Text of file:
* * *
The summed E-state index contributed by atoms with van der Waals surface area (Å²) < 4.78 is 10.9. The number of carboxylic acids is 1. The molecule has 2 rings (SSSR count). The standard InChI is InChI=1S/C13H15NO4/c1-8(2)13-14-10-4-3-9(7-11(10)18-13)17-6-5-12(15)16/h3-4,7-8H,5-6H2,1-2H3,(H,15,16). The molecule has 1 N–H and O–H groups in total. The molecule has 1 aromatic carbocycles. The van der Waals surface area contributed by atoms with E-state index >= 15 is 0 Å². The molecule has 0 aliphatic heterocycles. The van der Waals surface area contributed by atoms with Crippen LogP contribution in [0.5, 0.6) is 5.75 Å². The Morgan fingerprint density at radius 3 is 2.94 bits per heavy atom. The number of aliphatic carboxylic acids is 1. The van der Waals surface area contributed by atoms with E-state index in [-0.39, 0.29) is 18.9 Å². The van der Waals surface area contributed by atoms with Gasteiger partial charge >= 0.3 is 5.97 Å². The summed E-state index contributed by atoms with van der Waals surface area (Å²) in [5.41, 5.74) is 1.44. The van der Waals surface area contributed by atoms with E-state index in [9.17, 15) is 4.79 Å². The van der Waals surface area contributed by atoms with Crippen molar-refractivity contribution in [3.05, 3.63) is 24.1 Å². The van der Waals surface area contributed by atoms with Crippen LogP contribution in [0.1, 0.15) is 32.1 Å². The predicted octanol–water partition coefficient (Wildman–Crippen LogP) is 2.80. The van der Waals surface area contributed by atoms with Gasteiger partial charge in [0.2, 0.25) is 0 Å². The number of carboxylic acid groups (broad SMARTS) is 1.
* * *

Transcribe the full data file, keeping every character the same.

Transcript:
The summed E-state index contributed by atoms with van der Waals surface area (Å²) < 4.78 is 10.9. The number of carboxylic acids is 1. The molecule has 2 rings (SSSR count). The standard InChI is InChI=1S/C13H15NO4/c1-8(2)13-14-10-4-3-9(7-11(10)18-13)17-6-5-12(15)16/h3-4,7-8H,5-6H2,1-2H3,(H,15,16). The molecule has 1 N–H and O–H groups in total. The molecule has 1 aromatic carbocycles. The van der Waals surface area contributed by atoms with E-state index >= 15 is 0 Å². The molecule has 0 aliphatic heterocycles. The van der Waals surface area contributed by atoms with Crippen LogP contribution in [0.5, 0.6) is 5.75 Å². The Morgan fingerprint density at radius 3 is 2.94 bits per heavy atom. The number of aliphatic carboxylic acids is 1. The van der Waals surface area contributed by atoms with E-state index in [-0.39, 0.29) is 18.9 Å². The van der Waals surface area contributed by atoms with Gasteiger partial charge >= 0.3 is 5.97 Å². The summed E-state index contributed by atoms with van der Waals surface area (Å²) in [5.41, 5.74) is 1.44. The van der Waals surface area contributed by atoms with E-state index in [9.17, 15) is 4.79 Å². The van der Waals surface area contributed by atoms with Crippen molar-refractivity contribution in [3.05, 3.63) is 24.1 Å². The van der Waals surface area contributed by atoms with Crippen LogP contribution in [0.1, 0.15) is 32.1 Å². The predicted octanol–water partition coefficient (Wildman–Crippen LogP) is 2.80. The van der Waals surface area contributed by atoms with Gasteiger partial charge in [0.2, 0.25) is 0 Å². The number of carboxylic acid groups (broad SMARTS) is 1.